| Watchdog: A dog on Mahatma Gandhi Marg during the state parade rehearsals on the eve of Independence Day celebrations in Bhubaneswar. Picture by Ashwinee Pati |
Political grapevine has been set abuzz following former finance minister Prafulla Chandra Ghadei’s visit to Naveen Nivas last week. This was the first personal meeting of Ghadei with chief minister Naveen Patnaik after being dropped from the ministry in the recent reshuffle.
The buzz in the political circles is that Ghadei, a veteran, who least expected his exclusion from the ministry, sought to convince the chief minister about his loyalty, over which a question mark was raised in the wake of May 29 coup attempt against Naveen.
Ghadei, according to sources, has also been worried about the future of his son Priti Ranjan, the MLA from Korei, whose run-in with BJD leader Hussain Rabi Gandhi seems to have earned the wrath of the chief minister. Only future will tell whether Ghadei’s meeting with Naveen will have any positive impact on his and his son’s political careers.
All for an agenda
When yoga practitioner Baba Ramdev visited Bhubaneswar in June, he met with chief minister Naveen Patnaik at the latter’s residence. Before leaving Naveen Nivas, the Baba had blessed Naveen saying that he would rule the state for three more terms, a compliment which had the latter grinning from ear to ear. Naveen returned Baba’s compliment recently by extending support to his movement when the saffron-robed Ramdev sat on a fast at the Ramlila ground in Delhi.
He even sent BJD Rajya Sabha member Rabi Mohapatra to the Ramila Maidan to share the dais with Baba. The chief minister, however, had a more serious purpose behind all this. He wanted to raise his own profile as an anti-corruption crusader, which has been crucial to his political fortunes in the state.
Instead of flaunting his enhanced political status and clout, finance minister Prasanna Acharya is being extremely cautious in his dealings. Sources close to him describe it as a case of being once bitten twice shy. They recall that in the immediate wake of the failed coup against the chief minister, Acharya had gone to town with the statement that Biju Janata Dal would try to bring together the members of the extended Biju Parivar — a term loosely applied to the followers of late Biju Patnaik many of whom left the BJD long ago.
This, however, raised the hackles of a section of his party leaders who promptly lodged a complaint with the chief minister that Acharya had spoken out of turn. What followed, according to sources, was a royal snub from the chief minister, which the finance minister is yet to forget.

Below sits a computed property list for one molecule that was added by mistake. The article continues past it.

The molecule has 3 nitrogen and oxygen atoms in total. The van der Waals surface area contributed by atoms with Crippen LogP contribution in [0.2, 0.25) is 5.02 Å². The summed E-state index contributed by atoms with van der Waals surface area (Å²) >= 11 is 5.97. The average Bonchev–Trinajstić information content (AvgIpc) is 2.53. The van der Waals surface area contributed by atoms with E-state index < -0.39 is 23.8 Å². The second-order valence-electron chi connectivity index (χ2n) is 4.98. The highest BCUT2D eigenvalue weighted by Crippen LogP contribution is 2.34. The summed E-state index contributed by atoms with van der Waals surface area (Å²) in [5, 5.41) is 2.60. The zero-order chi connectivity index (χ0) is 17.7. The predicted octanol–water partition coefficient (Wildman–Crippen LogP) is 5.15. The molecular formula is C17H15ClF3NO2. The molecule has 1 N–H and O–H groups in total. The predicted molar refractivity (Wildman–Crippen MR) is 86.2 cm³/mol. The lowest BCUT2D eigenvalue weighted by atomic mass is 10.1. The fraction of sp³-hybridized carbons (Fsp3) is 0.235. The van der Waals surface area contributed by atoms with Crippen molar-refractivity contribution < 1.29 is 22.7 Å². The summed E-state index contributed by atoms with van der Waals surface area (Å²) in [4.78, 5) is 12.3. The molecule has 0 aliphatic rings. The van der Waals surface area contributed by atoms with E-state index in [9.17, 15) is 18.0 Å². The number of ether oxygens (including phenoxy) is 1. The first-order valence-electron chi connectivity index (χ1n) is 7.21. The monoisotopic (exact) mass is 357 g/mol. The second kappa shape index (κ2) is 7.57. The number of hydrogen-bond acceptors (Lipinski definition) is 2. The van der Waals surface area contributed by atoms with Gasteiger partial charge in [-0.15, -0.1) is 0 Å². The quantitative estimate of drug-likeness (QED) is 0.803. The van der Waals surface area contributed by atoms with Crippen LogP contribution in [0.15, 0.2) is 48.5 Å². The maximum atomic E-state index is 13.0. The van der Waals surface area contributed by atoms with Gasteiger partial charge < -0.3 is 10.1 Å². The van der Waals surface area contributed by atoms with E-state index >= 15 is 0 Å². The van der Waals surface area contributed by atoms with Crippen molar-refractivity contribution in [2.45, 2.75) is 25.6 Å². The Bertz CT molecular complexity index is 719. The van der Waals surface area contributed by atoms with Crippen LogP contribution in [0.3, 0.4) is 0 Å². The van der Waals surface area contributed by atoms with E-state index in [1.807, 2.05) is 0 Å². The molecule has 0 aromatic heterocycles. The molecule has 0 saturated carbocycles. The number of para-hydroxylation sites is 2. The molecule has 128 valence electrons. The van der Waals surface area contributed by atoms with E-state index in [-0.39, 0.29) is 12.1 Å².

At his preachy best
As Union environment minister Jairam Ramesh had a running battle with the Naveen Patnaik government over mega projects such as Posco and the Vedanta alumina refinery.
He continues to be critical of and preachy towards the state government in his latest avatar as the rural development minister at the Centre.
Ramesh, who apparently thinks that Odisha has not done its bit for the state’s tribals, which has aggravated the problem of the Maoist insurgency, last week advised the chief minister to take a leaf out of Maharashtra government’s book and transfer the power for harvesting and selling bamboo, the most important of the minor forest produce, to the gram panchayats. This, he appears to believe, would help reduce the disenchantment among the tribals against the government and stop them from flocking to the gun-toting rebels for “justice.”
Problem of perusal
The biggest worry of the new steel and mines minister Rajani Kant Singh is convincing major investors such as ArcelorMittal and Posco that Odisha has lost none of its lustre as an investment destination.
Both the companies have been facing problems with regard to their projects in the state and there are serious doubts in certain quarters over the government’s ability to resolve these issues.
ArcelorMittal chief Laxmi Mittal, in fact, was recently quoted in a section of the media saying that India no longer remained a priority for investment because of stiff local opposition to land acquisition. A similar kind of resistance has also been holding up the Posco project. Singh, no doubt, has a big problem on his hands.
Want of wand
Dissidents have stepped up their campaign against state Congress president Niranjan Patnaik.
The rebels, who a few months ago, had camped in Delhi to meet central party leaders with a litany of complaints against Patnaik, are reported to be planning yet another visit to the national capital to press for their demand for his removal.
Though Patnaik, a former minister, continues to enjoy the confidence of AICC-nominated state Congress affairs in-charge Jagdish Tytler, his case has been weakened by the fact that the party is yet to win a single election under his leadership.
Dissidents describe him as lacklustre and bereft of any kind charisma. Patnaik would need nothing short of a magic wand to turn the tables on his critics.